Pursuing a Career in Science
Kristen Kelley ’20 spent her summer at the Vanderbilt Summer Science Academy’s Promoting Academic Excellence with Community Engagement and Reach Multicultural Scholars (PAECERS) program. Working in the Division of Allergy, Pulmonary, and Critical Care Medicine, she served as a research intern in a lab focused on studying inflammation as an intermediate mechanism of most chronic and acute diseases or mediators of diseases. Her lab utilized cell-penetrating nuclear modifier peptides to reduce damaging effects of endotoxins and other damaging stimuli on internal organs. Her major duties were to perform high quality nuclear fraction analyses to properly track which pro-inflammatory transcription factors and nuclear proteins helping transcription were present in nuclear extracts. She completed cell- culturing, immunoblotting, separation, and statistical analysis.
Kristen is most proud of developing and leading her own research project and taking on the challenge of working independently. Through this experience, she learned that preparation, perseverance, and time- management skills were essential for the overall success of the project.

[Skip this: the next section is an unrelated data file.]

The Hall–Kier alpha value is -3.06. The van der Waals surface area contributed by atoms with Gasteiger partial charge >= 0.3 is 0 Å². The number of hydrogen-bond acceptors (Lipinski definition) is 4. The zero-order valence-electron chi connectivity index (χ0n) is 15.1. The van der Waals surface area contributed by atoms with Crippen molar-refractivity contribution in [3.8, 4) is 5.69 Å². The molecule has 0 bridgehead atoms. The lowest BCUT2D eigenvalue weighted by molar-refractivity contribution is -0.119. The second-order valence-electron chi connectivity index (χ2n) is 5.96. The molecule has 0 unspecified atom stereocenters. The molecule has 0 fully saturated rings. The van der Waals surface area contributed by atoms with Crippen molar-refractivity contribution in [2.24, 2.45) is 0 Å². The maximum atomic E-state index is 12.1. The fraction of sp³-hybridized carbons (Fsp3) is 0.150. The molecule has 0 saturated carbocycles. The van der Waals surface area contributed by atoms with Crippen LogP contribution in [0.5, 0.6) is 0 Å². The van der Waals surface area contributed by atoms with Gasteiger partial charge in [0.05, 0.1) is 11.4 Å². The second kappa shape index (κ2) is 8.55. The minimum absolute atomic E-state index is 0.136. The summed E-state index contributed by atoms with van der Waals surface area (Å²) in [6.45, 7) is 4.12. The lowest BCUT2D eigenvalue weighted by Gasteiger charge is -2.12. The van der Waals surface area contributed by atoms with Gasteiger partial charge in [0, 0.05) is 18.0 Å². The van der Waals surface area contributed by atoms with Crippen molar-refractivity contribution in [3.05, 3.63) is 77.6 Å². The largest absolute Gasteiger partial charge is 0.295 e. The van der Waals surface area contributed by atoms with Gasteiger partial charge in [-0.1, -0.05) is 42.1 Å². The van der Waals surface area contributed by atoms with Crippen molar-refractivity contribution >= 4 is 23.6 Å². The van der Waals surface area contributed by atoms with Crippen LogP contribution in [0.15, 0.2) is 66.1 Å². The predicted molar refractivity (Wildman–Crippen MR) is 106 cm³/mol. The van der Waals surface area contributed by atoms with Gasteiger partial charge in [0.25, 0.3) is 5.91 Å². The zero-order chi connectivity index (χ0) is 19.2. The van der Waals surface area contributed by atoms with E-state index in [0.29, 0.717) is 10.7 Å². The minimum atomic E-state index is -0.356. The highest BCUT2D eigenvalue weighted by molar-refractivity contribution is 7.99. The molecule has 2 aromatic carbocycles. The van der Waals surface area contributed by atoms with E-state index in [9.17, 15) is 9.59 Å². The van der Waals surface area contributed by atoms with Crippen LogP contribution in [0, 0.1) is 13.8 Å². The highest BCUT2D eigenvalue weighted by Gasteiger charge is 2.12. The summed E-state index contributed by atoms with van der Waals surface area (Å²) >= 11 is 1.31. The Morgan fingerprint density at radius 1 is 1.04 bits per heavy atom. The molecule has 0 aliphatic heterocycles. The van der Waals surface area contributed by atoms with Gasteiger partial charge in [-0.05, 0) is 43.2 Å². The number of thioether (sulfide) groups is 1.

A biology major and neuroscience minor, Kristen’s career goal is to become a physician and conduct research on sickle-cell anemia and cancer. She is also interested in female reproductive health. “I want to have a significant impact on healthcare through discovery, clinical research, practice, and awareness.” She says her lab experience this summer validated her plans to pursue a career in medicine and research, and she gained a new understanding of the details aligned with being a physician scientist.
Kristen’s mother, Michele Murchison Kelley ’80, led Kristen to study at The Oldest and Best. “My mom often talked about how fortunate she was to have been exposed to a strong support system of diverse and dynamic women. The friendships and bonds she made with her classmates still exist today. Ultimately, I chose Wesleyan College because of her reputation for being a great women’s liberal arts institution and for the strong commitment to sisterhood. Wesleyan’s Munroe Science Center was also a huge draw. It showed the College’s commitment to women in science and provided an opportunity for me to perform research in a state-of-the-art facility.”
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Chartered in 1836, Wesleyan became the first college in the world chartered to grant degrees to women. Since then, we’ve sent scores of women out into the world to do the impossible, the amazing, and the extraordinary, like the first woman to receive a Doctor of Medicine degree in Georgia and the first woman to argue a case before the Georgia Supreme Court.